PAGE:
Learn by Doing

This past weekend, we had the privilege of being one of the stops on our 4-H club’s summer tour. These opportunities are another example of 4-H’s slogan “Learn by Doing” in action.

It was a hot, windy day. Yet, it was still fun to watch Keith lead the 4-Hers around our place and share about what we do, why we do it, and how it works as a 4-H project.

Big Giants 4-H Club Tour

Even when I was a Shetek Royal Harvester 4-Her, these summer tours were a favorite. It is fun to learn from each other, share ideas, and then take what you learn and see how those ideas can be applied to our own lives.

Keith shared about vegetable, potatoes and pumpkin gardens (vegetable project); broiler chickens and laying hens (poultry project); welding project (shop project) and the pigs (swine project). Throughout the tour, the 4-Hers and the parents asked questions. It was nothing short of a joy to watch Keith share his knowledge with others while growing his leadership skills.

Many will say they don’t have time for 4-H. We can’t possibly squeeze one more thing in. Trust me, we know. We have these conversations at our house. Yet, thankfully our entire family knows that when we show up for 4-H activities, like this one, we all come away fulfilled and rejuvenated.

Why be part of 4-H when you have a full plate?

  1. Sharing 4-H projects with others, both youth and adults, help youth to feel valued.
  2. 4-Hers find meaning and purpose in their life by developing skills that last a lifetime.
  3. Making connections outside of normal circles helps with personal growth.

I encourage you to learn more about 4-H projects here and join 4-H to Learn by Doing.

Enjoying the 4-H Summer Tour

Garden Science

The extremely hot, dry and windy weather is drying the ground out. Let’s pray for some rain to get some of these crops to the next stage, and we’ll have an abundance of produce.

Boxes of Produce

This list is prepared before we harvest your share. Some guesswork is involved! We do our best to predict which crops will be ready to harvest, but sometimes crops are on the list that are not in the share, and sometimes crops will be in the share even though they’re not on the list. Remember food safety in your kitchen when preparing, always wash your hands before working with your produce and always wash your produce before eating.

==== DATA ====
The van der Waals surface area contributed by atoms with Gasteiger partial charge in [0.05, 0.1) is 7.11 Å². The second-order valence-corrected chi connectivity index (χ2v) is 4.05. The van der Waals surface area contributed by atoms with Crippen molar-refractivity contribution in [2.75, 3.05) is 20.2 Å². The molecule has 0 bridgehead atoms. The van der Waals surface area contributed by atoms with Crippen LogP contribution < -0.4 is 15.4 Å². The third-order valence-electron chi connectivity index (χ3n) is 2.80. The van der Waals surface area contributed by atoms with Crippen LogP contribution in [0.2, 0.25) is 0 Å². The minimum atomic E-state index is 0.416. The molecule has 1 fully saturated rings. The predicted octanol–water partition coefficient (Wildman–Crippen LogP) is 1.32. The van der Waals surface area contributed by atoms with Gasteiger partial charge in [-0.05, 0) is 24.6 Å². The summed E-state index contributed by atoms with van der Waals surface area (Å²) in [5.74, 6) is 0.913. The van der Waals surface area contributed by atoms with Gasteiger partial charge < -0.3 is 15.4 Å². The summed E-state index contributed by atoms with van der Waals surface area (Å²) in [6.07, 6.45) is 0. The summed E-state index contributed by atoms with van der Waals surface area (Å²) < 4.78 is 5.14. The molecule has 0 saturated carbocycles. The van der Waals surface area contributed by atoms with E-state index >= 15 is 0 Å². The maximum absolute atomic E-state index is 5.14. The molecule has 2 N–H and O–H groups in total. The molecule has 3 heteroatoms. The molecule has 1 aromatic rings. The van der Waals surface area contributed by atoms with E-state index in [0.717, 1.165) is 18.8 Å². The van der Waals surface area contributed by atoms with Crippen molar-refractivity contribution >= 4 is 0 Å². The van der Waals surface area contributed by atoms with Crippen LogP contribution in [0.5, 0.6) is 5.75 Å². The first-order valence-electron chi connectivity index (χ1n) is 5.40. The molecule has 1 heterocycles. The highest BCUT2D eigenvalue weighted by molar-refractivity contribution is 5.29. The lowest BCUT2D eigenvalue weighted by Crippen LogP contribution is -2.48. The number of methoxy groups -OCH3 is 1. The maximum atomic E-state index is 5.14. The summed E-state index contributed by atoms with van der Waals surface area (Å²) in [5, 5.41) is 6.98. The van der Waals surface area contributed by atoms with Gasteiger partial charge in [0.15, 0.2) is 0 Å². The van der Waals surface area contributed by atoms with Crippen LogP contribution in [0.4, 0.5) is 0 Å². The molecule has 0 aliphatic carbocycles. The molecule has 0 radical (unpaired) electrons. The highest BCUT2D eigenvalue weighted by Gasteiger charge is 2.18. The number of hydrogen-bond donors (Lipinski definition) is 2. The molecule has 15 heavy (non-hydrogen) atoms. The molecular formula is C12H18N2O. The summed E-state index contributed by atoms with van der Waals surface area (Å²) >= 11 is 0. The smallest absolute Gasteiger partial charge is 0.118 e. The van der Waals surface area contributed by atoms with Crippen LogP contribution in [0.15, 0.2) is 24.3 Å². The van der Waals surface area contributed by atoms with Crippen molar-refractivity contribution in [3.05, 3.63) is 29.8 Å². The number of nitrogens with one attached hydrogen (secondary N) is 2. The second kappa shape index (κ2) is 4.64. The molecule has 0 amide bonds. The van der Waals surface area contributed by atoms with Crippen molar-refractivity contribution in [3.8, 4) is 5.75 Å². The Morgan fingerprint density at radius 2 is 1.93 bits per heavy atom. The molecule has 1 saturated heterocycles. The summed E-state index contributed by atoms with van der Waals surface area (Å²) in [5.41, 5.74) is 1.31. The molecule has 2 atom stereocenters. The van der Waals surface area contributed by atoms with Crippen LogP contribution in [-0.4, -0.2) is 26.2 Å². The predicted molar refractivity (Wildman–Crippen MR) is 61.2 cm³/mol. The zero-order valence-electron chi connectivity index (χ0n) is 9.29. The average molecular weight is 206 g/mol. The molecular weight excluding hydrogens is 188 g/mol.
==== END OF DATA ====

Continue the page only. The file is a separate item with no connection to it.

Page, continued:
The Harner Bros are the 5th generation to raise this rhubarb originally planted on the family farm near Tracy by their great-great grandparents after immigrating from Norway and transplanted to our home near Northfield.

Rhubarb – One-pound equals about 3 cups. Wash, cut the ends off, cut off any bad parts damaged by wind, chop into 1/4 – 1/2-inch pieces. No need to peel You can freeze it in a Ziploc bag (no blanching) and use for months to come. Our family loves it in muffins, breads, jam, pie, crisp, sauce and torte. Check out this week’s recipe.

Black Seeded Simpson lettuce continues to produce for a few harvests. Cut the leaves and they will grow back for a few harvests. We do plant a few plantings of this throughout the summer.

Black Seeded Simpson Lettuce – One of my favorite garden crops. Some of the crops are ran under cold well water to take the field heat off of them so they last longer in your refrigerators. They are not washed – just cooled. So remember to wash your vegetables before eating. See how lettuce is grown throughout the year so it is available in our grocery stores even on our cold Minnesota days.

Red Oak Leaf Lettuce – I love this beautiful red lettuce leaf. It adds such a wonderful color to your salads.

Spinach – Remember to wash before eating. A combination of these vegetables will make such a wonderful meal! Check out some of Martha Stewart’s spinach recipes.

Cherry Belle Radish

Radishes – Wash, cut off the tops and also the bottoms, slice and enjoy in salads. Some enjoy dipping in salt or a radish sandwich. I also cut them up and use like carrots or green beans in a hot dish.

Herbchives – wash then chop up chives into small pieces or freeze them to use later.

Fresh cut arrangement – Hosta leaves, Spirea, asparagus ferns.

Fresh cut arrangement – Hosta leaves, Spirea, asparagus ferns.

Raspberry-Rhubarb Slab Pie

Recipe of the Week

Raspberry-Rhubarb Slab Pie

3-1/4 cups all-purpose flour

1 teaspoon salt

1 cup butter (2 sticks)

3/4 cup plus 1 to 2 tablespoons 2% milk

1 large egg yolk, room temperature

2 cups sugar

1/3 cup cornstarch

5 cups fresh or frozen unsweetened raspberries, thawed and drained

3 cups sliced fresh or frozen rhubarb, thawed and drained


1-1/4 cups confectioners’ sugar

5 to 6 teaspoons 2% milk


1. In a large bowl, combine flour and salt; cut in butter until crumbly. Whisk 3/4 cup milk and egg yolk; gradually add to flour mixture, tossing with a fork until dough forms a ball. Add additional milk, 1 tablespoon at a time, if necessary.

2. Divide dough in 2 portions so that 1 is slightly larger than the other; cover each and refrigerate 1 hour or until easy to handle.

1/2 teaspoon vanilla extract

3. Preheat oven to 375°. Roll out larger portion of dough between 2 large sheets of lightly floured waxed paper into an 18×13-in. rectangle. Transfer to an ungreased 15x10x1-in. baking pan. Press onto the bottom and up sides of pan; trim crust to edges of pan.

4. In a large bowl, combine sugar and cornstarch. Add raspberries and rhubarb; toss to coat. Spoon into crust.

5. Roll out remaining dough; place over filling. Fold bottom crust over edge of top crust; seal with a fork. Prick top with a fork.

6. Bake until golden brown, 45-55 minutes. Cool completely on a wire rack.

7. For icing, combine confectioners’ sugar, vanilla and enough milk to achieve a drizzling consistency; drizzle over pie. Cut pie into squares.

Source: Taste of Home

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